DC Edit | Only 2 states' can bring durable peace in Mideast
The lack of consensus among the participants of the virtual summit of the G-20 nations on supporting the two-state solution to end the Israeli-Palestine conflict points to the deep fissures in the international community despite the display of solidarity with the idea. They become starker given that the G-20 summit held in September in Delhi was able to agree on a joint statement on the deeply divisive Russian war in Ukraine but the same grouping is now unable to push a peace idea on the West Asian conflict. There is overwhelming support for the proposal, as Indian external affairs minister S. Jaishankar put it, but when it comes to the crux, there is little to cheer, despite Prime Minister Narendra Modi’s passionate pitch for a just solution.
The two-state theory goes back to 1948 when Israel was established on the Palestinian land as per a United Nations resolution. The idea resurfaced in the form a UN resolution of 1967 which followed the Seven-Day War. The resolution had called for the “withdrawal of Israel armed forces from territories occupied in the recent conflict” and “termination of all claims or states of belligerency and respect for and acknowledgement of the sovereignty, territorial integrity and political independence of every state in the area and their right to live in peace within secure and recognised boundaries free from threats or acts of force”. The 1973 UN Resolution which underscored the “the realisation of the inalienable rights of the Palestinian people, primarily the right to self-determination” and called for the “withdrawal of Israel from the Palestinian territory occupied since 1967” essentially reflected the same solution. The Oslo Accords to which both Israel and Palestine Liberation Organisation agreed to also essentially reflected the same solution to the historical problem.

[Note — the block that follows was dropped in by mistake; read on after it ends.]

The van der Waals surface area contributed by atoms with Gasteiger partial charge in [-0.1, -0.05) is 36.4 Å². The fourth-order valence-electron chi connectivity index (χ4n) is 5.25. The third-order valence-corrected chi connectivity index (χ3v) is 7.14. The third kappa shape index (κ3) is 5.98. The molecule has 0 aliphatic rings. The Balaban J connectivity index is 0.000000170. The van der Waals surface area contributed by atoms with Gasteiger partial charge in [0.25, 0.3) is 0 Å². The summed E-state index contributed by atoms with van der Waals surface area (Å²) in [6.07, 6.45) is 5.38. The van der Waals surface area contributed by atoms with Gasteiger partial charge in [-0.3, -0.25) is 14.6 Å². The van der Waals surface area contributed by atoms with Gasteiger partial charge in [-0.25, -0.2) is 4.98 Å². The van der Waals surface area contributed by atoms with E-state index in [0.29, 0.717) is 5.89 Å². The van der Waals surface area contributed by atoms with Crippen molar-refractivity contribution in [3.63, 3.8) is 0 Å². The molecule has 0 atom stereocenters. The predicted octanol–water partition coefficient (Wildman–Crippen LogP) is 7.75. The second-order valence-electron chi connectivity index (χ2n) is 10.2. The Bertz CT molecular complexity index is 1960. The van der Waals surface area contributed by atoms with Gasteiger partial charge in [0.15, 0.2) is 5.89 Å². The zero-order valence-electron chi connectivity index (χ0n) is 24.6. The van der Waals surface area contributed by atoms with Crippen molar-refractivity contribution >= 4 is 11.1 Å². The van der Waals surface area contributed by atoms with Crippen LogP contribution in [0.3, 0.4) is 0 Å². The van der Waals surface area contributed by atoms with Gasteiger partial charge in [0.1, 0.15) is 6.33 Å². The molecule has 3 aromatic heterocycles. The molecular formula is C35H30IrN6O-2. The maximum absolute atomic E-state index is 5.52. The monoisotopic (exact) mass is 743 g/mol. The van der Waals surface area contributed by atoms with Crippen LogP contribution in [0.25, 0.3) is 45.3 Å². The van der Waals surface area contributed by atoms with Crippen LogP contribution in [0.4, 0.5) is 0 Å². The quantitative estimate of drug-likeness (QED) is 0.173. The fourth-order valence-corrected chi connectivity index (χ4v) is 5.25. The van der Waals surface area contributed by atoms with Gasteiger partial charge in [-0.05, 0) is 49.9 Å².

It appears that a section of the actors on both sides and their sponsors elsewhere are not serious about bringing peace in the region, leaving the people of Palestine and Israel under permanent threat of elimination and extinction. The hardliners, like in every conflict anywhere, would never want to compromise their positions.
The recent humanitarian pause and agreement to exchange hostages agreed to by both Israel and Hamas are a blip on the radar, and nothing more. Both Israel and Palestine have no dearth of friends in the comity of nations but none wants to exert enough pressure to once and for all end the violence and in such a way that the will of the international community reflected in the UN resolutions is implemented. It is a stage occupied by part-time actors who would, in their own interest, get on to the stage, play the role of peaceniks and go back to the green room. The G-20 is a forum that is made of powerful forces who have the diplomatic, economic and political wherewithal and leeway to end the problem. Their unwillingness to come to a consensus is a dampener for all those who wish for peace to return to West Asia.